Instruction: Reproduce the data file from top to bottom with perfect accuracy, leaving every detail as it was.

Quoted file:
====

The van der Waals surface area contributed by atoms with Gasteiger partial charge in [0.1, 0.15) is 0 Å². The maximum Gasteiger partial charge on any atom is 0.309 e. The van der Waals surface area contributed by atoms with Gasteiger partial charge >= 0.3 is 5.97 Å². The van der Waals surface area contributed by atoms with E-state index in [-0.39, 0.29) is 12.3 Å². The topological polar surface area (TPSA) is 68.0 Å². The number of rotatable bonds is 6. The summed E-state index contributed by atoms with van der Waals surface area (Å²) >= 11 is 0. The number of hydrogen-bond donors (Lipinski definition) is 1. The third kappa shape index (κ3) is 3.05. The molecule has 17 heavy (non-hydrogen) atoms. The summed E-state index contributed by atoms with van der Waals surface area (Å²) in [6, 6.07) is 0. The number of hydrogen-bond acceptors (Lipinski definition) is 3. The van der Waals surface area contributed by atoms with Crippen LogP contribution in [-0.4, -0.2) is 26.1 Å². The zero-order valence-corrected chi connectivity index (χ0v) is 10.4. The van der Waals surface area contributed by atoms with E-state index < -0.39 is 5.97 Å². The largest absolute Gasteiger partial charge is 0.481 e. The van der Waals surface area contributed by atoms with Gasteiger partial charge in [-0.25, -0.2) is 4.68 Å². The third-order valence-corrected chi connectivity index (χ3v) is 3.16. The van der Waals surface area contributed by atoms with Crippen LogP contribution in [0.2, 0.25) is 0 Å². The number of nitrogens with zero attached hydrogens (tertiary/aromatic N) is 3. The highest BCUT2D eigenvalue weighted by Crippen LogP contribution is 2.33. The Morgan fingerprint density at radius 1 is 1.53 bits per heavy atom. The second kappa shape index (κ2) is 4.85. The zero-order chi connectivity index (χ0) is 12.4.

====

The van der Waals surface area contributed by atoms with Gasteiger partial charge in [0.1, 0.15) is 0 Å². The maximum Gasteiger partial charge on any atom is 0.309 e. The van der Waals surface area contributed by atoms with Gasteiger partial charge >= 0.3 is 5.97 Å². The van der Waals surface area contributed by atoms with E-state index in [-0.39, 0.29) is 12.3 Å². The topological polar surface area (TPSA) is 68.0 Å². The number of rotatable bonds is 6. The summed E-state index contributed by atoms with van der Waals surface area (Å²) >= 11 is 0. The number of hydrogen-bond donors (Lipinski definition) is 1. The third kappa shape index (κ3) is 3.05. The molecule has 17 heavy (non-hydrogen) atoms. The summed E-state index contributed by atoms with van der Waals surface area (Å²) in [6, 6.07) is 0. The number of hydrogen-bond acceptors (Lipinski definition) is 3. The van der Waals surface area contributed by atoms with Crippen LogP contribution in [-0.4, -0.2) is 26.1 Å². The zero-order valence-corrected chi connectivity index (χ0v) is 10.4. The van der Waals surface area contributed by atoms with E-state index < -0.39 is 5.97 Å². The largest absolute Gasteiger partial charge is 0.481 e. The van der Waals surface area contributed by atoms with Gasteiger partial charge in [-0.25, -0.2) is 4.68 Å². The third-order valence-corrected chi connectivity index (χ3v) is 3.16. The van der Waals surface area contributed by atoms with Crippen LogP contribution in [0.2, 0.25) is 0 Å². The number of nitrogens with zero attached hydrogens (tertiary/aromatic N) is 3. The highest BCUT2D eigenvalue weighted by Crippen LogP contribution is 2.33. The Morgan fingerprint density at radius 1 is 1.53 bits per heavy atom. The second kappa shape index (κ2) is 4.85. The zero-order chi connectivity index (χ0) is 12.4.